Confluent HeLa cells were washed with ice-cold PBS and lysed in 1 mL of ice-cold RIPA buffer [50 mM Tris-HCl (pH 8.0), 150 mM NaCl, 0.1% sodium dodecyl sulfate (SDS), 0.5% deoxycholic acid (DOC), and 1% NP-40] containing an EDTA-free protease inhibitor cocktail (Sigma-Aldrich, St. Louis, MO, USA). After agitation for 15 min at 4°C, the lysates were harvested with a cell scraper and centrifuged for 15 min at 10,000 × g. Recombinant 3xFLAG-tagged wild-type or truncated GEF-H1 proteins were prepared using TnT Quick Coupled Transcription/Translation Systems (Promega, Fitchburg, WI, USA), according to the manufacturer’s instructions. The lysates from the HeLa cells or recombinant GEF-H1 proteins were incubated with GST-VopO proteins and glutathione beads (GE Healthcare, Little Chalfont, UK) at 4°C for 4 h. The beads were washed with RIPA buffer and eluted with SDS sample buffer, and the eluates were separated by SDS-polyacrylamide gel electrophoresis (SDS-PAGE).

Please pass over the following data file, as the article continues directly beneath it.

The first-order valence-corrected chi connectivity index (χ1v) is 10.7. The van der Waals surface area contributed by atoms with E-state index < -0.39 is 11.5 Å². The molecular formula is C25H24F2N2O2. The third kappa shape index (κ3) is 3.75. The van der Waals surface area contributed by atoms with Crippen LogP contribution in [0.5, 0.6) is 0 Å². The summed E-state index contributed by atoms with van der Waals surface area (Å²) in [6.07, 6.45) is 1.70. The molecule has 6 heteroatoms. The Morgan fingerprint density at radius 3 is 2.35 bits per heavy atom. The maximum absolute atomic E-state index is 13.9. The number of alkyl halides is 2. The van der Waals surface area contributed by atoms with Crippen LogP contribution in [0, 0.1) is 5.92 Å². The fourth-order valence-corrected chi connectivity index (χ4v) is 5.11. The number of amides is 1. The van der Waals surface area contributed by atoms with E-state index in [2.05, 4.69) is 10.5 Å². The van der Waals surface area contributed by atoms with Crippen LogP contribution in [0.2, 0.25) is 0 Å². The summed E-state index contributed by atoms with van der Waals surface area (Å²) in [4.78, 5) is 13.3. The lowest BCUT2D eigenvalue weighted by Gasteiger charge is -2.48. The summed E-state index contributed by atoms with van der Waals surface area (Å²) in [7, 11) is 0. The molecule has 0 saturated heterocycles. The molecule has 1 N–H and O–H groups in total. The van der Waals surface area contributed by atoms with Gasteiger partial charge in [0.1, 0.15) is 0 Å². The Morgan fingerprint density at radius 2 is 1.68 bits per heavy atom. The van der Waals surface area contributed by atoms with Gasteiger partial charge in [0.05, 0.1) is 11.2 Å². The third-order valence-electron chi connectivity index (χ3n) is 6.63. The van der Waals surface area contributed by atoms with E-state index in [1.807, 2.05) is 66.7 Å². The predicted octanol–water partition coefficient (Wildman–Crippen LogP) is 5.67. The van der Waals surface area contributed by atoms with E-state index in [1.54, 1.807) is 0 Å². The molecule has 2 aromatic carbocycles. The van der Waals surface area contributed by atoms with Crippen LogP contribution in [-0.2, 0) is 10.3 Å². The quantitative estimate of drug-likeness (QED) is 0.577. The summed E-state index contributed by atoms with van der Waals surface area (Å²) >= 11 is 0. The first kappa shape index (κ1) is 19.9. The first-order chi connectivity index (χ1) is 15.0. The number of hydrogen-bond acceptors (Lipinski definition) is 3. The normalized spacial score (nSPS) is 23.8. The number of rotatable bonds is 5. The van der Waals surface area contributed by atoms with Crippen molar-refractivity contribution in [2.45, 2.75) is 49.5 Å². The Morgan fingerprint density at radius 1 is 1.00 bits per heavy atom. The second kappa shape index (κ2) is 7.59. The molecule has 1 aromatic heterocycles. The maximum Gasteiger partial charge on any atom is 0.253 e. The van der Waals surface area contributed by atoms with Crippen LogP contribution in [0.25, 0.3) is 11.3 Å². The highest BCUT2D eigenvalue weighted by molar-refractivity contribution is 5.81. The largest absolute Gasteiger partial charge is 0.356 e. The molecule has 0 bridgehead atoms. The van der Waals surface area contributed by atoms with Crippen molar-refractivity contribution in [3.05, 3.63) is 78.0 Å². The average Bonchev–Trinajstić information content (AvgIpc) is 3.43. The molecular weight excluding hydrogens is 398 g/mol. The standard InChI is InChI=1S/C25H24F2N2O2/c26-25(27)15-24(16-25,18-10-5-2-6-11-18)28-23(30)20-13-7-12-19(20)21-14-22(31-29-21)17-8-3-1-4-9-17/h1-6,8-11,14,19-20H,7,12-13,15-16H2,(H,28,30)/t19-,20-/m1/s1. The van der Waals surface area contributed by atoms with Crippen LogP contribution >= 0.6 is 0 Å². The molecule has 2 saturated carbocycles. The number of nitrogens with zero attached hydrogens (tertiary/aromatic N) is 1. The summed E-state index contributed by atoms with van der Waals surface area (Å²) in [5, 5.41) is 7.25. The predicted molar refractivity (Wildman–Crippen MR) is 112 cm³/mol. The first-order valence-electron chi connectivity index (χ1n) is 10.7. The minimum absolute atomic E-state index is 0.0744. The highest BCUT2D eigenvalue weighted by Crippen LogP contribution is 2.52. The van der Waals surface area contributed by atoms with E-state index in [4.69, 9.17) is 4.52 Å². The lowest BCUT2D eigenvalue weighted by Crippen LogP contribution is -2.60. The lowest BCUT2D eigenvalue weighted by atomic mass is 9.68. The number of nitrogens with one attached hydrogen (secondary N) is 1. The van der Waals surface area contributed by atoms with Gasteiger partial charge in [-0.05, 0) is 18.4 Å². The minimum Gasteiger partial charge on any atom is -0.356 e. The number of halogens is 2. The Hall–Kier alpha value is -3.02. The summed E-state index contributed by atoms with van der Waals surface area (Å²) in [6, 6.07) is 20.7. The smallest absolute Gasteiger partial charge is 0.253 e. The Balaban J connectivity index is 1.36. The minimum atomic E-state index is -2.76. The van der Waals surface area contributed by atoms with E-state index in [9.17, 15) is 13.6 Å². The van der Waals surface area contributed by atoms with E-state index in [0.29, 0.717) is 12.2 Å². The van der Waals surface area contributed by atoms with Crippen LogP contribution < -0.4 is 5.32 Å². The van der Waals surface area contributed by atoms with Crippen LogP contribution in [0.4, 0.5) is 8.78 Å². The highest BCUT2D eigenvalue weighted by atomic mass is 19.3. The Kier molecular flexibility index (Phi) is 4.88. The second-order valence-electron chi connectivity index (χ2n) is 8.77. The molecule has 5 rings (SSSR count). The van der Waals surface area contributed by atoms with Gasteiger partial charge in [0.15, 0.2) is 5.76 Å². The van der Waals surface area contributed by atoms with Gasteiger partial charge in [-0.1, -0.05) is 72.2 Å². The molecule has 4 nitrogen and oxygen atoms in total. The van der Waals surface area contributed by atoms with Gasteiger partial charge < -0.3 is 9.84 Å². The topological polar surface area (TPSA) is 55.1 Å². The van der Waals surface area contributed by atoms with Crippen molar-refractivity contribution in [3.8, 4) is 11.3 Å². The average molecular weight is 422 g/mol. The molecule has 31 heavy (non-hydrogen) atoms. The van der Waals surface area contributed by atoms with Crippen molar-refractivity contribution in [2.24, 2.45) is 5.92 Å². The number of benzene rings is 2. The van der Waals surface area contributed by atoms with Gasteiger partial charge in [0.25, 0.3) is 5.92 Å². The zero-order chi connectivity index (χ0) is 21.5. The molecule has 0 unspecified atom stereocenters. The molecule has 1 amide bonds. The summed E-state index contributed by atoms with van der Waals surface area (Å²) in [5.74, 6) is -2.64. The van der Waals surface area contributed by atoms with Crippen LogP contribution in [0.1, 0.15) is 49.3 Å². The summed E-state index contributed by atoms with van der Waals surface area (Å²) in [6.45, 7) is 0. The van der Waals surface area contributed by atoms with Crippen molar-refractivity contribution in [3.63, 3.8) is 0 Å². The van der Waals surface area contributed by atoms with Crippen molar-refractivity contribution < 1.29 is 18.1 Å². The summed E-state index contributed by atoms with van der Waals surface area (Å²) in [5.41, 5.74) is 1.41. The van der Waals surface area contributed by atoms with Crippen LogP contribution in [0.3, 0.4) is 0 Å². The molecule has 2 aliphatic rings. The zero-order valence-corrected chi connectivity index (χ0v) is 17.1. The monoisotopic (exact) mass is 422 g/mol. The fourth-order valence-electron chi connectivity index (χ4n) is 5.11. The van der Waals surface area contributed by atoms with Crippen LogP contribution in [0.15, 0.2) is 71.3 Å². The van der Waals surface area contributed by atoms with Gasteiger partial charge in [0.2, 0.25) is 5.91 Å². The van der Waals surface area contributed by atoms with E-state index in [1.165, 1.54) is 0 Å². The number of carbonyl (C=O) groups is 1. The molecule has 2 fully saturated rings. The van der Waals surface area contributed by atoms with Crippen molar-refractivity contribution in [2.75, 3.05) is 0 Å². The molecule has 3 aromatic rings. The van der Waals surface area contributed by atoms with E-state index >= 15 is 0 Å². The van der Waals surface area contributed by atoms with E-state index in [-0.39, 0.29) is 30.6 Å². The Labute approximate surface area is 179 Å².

Western blotting

The samples used for western blotting were separated by SDS-PAGE. After electrotransfer, the polyvinylidene fluoride (PVDF) membranes (Merck Millipore, Darmstadt, Germany) were probed with anti-GEF-H1, p(Thr18/Ser19)-MLC, MLC, anti-GST (Cell Signaling Technology, Inc., Danvers, MA, USA), anti-LARG, anti-Ect2, anti-RhoA, anti-β-actin, anti-α-tubulin, or anti-FLAG (Sigma-Aldrich, St. Louis, MO, USA) antibodies, followed by horseradish-peroxidase-conjugated goat anti-rabbit or rabbit anti-mouse antibodies (Zymed Laboratories, Inc., South San Francisco, CA, USA). The blots were developed using an ECL Western Blotting Kit (GE Healthcare, Little Chalfont, UK).

TER measurement and FITC-dextran leakage assays